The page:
Sugar Bowl will be a trip home for Clemson’s Etienne
By Alex Maminakis
CLEMSON — Growing up two-and-a-half hours west of New Orleans in Jennings, La., Travis Etienne always wanted to play football in the Superdome.
The famous venue annually hosts the Louisiana high school football championship games, but Jennings High School never made it that far while Etienne was playing there.
But now, after bursting onto the scene as a freshman running back at Clemson this fall, Etienne will get the chance to go home and take the field at the Sugar Bowl on Jan. 1 against the Alabama Crimson Tide.
“It’s always great going back home,” Etienne said. “I haven’t been there in, it feels like forever, so I’m definitely going to enjoy it. I get to see my family, and I get to play in the Superdome — it’s just crazy how everything works out.”
As the only Louisiana native on Clemson’s roster, Etienne is embracing the role of team adviser when it comes to what to eat and where to go when the Tigers get to New Orleans. Mother’s, a Cajun joint, is the first restaurant he recommends.
“I will be advising everybody on what they should get and where they should go,” Etienne said. “I’m going to advise them to try everything…try the whole nine yards.”
“That’s my man,” Clemson quarterback Kelly Bryant added. “I’m going to be with Travis the whole time so he can tell me what to eat and what not to eat.”
Etienne leads top-ranked Clemson (12-1) in rushing this season with 744 yards and 13 touchdowns while averaging 7.2 yards per carry. On New Year’s Day, he and the Tigers will face a Crimson Tide (11-1) defense that leads the country in scoring defense, touchdowns allowed and yards per play.
The Tide are also third in the nation in rushing defense (94.1 per game), and Etienne knows the challenge he will face. After all, he grew up watching Alabama, LSU and SEC football that prides itself on its defense.
“It’s going be a very physical game,” he said. “They’re not going to give you anything. You have to just bring you’re ‘A’ game, be at your best every play, because they’re definitely going to be at theirs.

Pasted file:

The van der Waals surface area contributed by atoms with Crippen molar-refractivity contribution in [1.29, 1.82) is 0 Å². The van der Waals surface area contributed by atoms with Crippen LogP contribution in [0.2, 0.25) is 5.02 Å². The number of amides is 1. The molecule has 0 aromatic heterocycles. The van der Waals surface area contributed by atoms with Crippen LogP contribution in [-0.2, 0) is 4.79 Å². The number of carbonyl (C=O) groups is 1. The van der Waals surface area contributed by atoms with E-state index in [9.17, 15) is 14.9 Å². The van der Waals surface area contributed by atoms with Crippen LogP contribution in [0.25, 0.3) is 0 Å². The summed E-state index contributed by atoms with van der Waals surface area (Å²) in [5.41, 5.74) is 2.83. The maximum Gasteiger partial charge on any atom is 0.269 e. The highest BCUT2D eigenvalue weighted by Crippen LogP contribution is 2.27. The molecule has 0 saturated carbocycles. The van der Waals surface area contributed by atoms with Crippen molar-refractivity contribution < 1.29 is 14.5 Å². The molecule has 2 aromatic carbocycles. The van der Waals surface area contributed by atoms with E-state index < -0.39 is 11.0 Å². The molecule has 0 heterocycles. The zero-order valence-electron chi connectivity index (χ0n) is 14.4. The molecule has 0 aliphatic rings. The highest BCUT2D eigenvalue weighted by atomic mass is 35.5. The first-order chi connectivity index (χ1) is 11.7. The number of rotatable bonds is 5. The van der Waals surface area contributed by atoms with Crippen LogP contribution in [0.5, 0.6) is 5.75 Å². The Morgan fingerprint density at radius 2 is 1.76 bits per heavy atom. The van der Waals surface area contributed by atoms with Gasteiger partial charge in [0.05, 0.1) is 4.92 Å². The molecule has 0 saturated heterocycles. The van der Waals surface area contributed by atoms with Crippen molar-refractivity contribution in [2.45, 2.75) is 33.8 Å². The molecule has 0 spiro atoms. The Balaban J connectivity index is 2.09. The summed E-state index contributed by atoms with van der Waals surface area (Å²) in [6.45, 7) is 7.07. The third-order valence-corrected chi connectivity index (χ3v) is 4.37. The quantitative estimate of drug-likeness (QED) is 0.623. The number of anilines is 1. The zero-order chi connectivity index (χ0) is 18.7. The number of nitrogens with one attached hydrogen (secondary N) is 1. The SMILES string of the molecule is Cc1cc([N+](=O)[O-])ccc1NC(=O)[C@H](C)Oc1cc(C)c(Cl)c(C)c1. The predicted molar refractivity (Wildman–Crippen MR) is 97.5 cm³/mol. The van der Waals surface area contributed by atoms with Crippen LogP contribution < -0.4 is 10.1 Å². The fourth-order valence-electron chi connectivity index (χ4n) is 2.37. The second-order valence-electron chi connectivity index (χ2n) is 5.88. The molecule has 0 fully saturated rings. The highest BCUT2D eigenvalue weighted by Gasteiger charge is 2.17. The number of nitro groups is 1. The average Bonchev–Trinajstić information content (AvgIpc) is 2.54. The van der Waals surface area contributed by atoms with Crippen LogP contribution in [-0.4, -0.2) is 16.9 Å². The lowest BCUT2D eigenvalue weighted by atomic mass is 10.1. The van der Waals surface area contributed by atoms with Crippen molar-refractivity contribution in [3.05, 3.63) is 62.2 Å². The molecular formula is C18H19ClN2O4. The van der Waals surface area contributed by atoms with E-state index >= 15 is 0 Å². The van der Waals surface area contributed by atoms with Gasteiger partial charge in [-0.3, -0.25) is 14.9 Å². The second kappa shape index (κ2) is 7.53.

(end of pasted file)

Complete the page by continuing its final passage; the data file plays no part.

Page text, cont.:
“It’s going be a hard-fought game, and it’s not gonna be a cakewalk. The game’s going to be won in the trenches.”
Etienne watched the national championship on Jan. 9 — when Clemson defeated Alabama 35-31 in Tampa, Fla. — at home with his mother, who was rooting for the Tigers. Etienne wasn’t as sure of Clemson’s chances in its second straight title matchup with the Tide.
“It’s ’Bama, mom,” he said he told his mother.
Almost a year later, Etienne himself will take the field with Clemson to face Alabama in a College Football Playoff semifinal game, and he’ll get to do it two-and-a-half hours from home in the stadium he’s always wanted to play in.
“It really didn’t dawn on me until the night after the ACC championship game,” Etienne said about getting to play in the Sugar Bowl in New Orleans. “It was just kind of surreal how everything happened. Last year during this time, I was a de-commit from Texas A&M, and now I’m playing for Clemson. How everything just changed so fast like that, it’s just all surreal.”
O’Daniel a Bowden Award finalist
Clemson graduate linebacker Dorian O’Daniel is one of four finalists for the 2017 Bobby Bowden Award, it was announced Friday. The honor is presented each year to the Division I player who epitomizes a student-athlete as he represents God, his family, his institution and his community.
The other finalists are Micah Kiser of Virginia, Harrison Phillips of Stanford and Mason Rudolph of Oklahoma State.
O’Daniel leads the Tigers with 99 tackles, including 10.5 tackles for loss and five sacks. He also has three passes broken up, two fumble recoveries and two interceptions — both of which he returned for touchdowns.
Clemson quarterback Deshaun Watson won the Bowden Award last year. The award ceremony will take place on Jan. 7 in Atlanta.
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